May was the month Comet C/2019 Y4 (ATLAS) was supposed to be a great spectacle in the night sky. Alas, its close approach to the Sun led to its catastrophic fracturing, captured recently by the Hubble Space Telescope. But it appears the Solar System has provided an alternative spectacle for our viewing pleasure.
Comet C/2020 F8 (SWAN) was discovered just over a month ago and is now at the stage where it has entered the visible limit of the naked eye, although you'll need good dark skies to spot it at this point. Hopefully, it will get brighter and brighter as it gets closer to the Sun over the next month. And let’s keep our fingers crossed it doesn't break apart, like ATLAS.
The comet is currently about 100 million kilometers (62 million miles) from Earth in the constellation of Aquarius. It will continue to get closer to Earth up until May 13, with its closest passage near the Sun on May 27.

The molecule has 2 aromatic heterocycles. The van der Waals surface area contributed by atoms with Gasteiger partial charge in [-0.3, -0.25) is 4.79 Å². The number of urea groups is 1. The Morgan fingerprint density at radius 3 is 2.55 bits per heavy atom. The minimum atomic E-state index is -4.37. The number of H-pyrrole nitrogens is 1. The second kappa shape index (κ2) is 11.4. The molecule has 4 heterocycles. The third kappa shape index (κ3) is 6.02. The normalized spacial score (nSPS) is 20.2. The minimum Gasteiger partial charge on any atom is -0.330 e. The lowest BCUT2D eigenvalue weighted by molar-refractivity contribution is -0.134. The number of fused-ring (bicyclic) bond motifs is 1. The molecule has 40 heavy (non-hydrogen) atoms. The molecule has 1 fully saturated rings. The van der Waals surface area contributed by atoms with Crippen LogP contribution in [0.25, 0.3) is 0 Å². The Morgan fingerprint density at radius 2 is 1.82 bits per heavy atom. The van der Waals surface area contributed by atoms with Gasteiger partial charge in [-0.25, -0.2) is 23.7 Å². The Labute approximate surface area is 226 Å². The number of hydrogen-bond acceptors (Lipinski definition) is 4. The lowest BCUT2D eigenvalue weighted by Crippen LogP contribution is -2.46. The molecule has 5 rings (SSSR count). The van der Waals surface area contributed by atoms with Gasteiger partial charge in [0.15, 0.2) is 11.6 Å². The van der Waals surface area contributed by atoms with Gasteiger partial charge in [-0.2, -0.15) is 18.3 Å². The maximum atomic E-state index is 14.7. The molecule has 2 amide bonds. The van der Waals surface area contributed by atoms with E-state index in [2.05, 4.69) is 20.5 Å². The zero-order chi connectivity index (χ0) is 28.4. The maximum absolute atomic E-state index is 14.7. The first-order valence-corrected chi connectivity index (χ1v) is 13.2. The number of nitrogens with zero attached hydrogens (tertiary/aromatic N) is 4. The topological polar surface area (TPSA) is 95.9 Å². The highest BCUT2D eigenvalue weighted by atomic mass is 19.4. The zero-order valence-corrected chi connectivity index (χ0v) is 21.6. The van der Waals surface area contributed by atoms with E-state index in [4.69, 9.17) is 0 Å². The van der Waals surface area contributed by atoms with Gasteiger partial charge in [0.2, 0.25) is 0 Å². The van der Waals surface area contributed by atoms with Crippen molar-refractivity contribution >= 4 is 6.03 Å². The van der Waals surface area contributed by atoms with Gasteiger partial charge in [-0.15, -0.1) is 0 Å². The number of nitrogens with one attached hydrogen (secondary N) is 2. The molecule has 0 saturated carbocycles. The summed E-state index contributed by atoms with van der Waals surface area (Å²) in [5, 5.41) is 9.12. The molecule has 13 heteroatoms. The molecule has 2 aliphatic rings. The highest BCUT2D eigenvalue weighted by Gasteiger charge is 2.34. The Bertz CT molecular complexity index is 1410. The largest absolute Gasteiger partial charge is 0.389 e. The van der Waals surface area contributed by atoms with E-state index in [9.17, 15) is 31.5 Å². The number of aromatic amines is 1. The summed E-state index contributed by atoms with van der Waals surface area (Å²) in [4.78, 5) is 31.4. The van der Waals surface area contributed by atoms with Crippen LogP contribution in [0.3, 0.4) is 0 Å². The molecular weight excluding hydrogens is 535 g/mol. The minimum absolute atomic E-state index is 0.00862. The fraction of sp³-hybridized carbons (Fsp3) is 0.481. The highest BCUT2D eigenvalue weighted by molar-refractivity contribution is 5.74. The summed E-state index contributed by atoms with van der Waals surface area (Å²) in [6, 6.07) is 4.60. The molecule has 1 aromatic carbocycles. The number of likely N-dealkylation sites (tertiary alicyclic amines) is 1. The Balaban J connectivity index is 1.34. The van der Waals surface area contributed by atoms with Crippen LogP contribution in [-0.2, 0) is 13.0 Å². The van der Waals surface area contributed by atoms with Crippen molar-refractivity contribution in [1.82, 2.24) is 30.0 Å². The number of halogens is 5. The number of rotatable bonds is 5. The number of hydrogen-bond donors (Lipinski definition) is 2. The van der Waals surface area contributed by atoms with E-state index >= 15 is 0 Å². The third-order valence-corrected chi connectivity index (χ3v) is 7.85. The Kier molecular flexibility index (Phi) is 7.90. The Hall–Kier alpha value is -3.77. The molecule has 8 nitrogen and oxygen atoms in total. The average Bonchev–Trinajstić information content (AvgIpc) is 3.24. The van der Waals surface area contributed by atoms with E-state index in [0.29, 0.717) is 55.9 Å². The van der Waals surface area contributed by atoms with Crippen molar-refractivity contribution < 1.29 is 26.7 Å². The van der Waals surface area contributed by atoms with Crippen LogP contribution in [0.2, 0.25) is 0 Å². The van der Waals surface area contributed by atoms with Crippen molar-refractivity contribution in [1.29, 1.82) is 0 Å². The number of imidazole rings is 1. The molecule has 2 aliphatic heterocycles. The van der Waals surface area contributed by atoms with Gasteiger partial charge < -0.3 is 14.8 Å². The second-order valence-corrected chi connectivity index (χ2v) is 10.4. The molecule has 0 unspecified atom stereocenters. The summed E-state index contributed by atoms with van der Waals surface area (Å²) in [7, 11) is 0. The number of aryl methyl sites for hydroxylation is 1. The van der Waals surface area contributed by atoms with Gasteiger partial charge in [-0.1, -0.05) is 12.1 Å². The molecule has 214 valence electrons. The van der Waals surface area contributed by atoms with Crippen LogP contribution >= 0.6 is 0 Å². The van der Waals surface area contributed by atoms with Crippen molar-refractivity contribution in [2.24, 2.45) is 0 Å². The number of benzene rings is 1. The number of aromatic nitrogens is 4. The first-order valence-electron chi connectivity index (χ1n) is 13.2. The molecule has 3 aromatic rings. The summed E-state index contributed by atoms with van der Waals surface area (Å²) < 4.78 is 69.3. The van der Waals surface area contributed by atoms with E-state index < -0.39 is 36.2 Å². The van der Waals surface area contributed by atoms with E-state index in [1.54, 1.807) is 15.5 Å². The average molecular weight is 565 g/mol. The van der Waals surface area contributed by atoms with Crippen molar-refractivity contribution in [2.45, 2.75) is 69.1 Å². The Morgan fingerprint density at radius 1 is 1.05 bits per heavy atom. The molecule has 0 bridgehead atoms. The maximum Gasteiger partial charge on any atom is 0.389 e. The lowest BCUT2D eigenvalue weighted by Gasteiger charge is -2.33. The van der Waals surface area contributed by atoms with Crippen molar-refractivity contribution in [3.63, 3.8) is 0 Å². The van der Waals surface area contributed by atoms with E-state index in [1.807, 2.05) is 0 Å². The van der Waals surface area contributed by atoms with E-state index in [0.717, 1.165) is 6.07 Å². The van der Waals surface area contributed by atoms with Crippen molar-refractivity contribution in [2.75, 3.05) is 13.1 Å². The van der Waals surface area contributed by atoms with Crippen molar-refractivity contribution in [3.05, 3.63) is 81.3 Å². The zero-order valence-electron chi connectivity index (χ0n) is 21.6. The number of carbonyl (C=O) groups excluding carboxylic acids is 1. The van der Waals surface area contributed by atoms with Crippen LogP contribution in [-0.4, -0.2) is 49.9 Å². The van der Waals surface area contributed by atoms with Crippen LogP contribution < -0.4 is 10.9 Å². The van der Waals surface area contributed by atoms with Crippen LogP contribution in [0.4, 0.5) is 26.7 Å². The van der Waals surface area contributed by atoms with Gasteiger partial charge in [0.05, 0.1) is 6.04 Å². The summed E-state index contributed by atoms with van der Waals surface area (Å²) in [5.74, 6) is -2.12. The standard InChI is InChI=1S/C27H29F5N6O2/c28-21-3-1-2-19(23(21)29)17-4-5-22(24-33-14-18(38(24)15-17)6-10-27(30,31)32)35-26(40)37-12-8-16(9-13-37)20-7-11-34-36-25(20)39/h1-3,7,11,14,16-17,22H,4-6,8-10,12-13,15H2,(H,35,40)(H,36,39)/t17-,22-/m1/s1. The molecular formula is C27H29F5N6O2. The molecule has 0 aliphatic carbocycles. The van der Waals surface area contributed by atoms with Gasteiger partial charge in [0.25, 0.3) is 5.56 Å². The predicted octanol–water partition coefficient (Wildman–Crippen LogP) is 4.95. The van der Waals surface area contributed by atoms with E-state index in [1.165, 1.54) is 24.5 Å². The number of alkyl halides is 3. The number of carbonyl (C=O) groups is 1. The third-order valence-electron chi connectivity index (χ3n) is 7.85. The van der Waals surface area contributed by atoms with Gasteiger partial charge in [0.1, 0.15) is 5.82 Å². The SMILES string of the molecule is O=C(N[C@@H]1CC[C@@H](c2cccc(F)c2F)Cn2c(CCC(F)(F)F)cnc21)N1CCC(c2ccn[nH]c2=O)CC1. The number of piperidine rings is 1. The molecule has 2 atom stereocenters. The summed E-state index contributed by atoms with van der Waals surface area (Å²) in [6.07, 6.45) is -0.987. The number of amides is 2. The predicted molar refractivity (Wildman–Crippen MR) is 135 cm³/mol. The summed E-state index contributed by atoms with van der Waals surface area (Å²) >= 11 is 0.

Comets are often described as dirty snowballs. They are bodies rich in ice, rocks, and dust, and when they get too close to the Sun, volatile materials evaporate. This often dramatic release of gases forms a fuzzy atmosphere around the comet (known as the coma) that can extend into a long tail.
In a gorgeous picture by Gerald Rhemann, selected by NASA for its Astronomy Picture of the Day on April 29, a glowing coma is seen and a long faint tail is well established. We’ll just have to wait and see if it becomes bright enough to put on a show.
The new comet was discovered in images taken by the SWAN camera on March 25, 2020, aboard the Solar Heliospheric Observatory.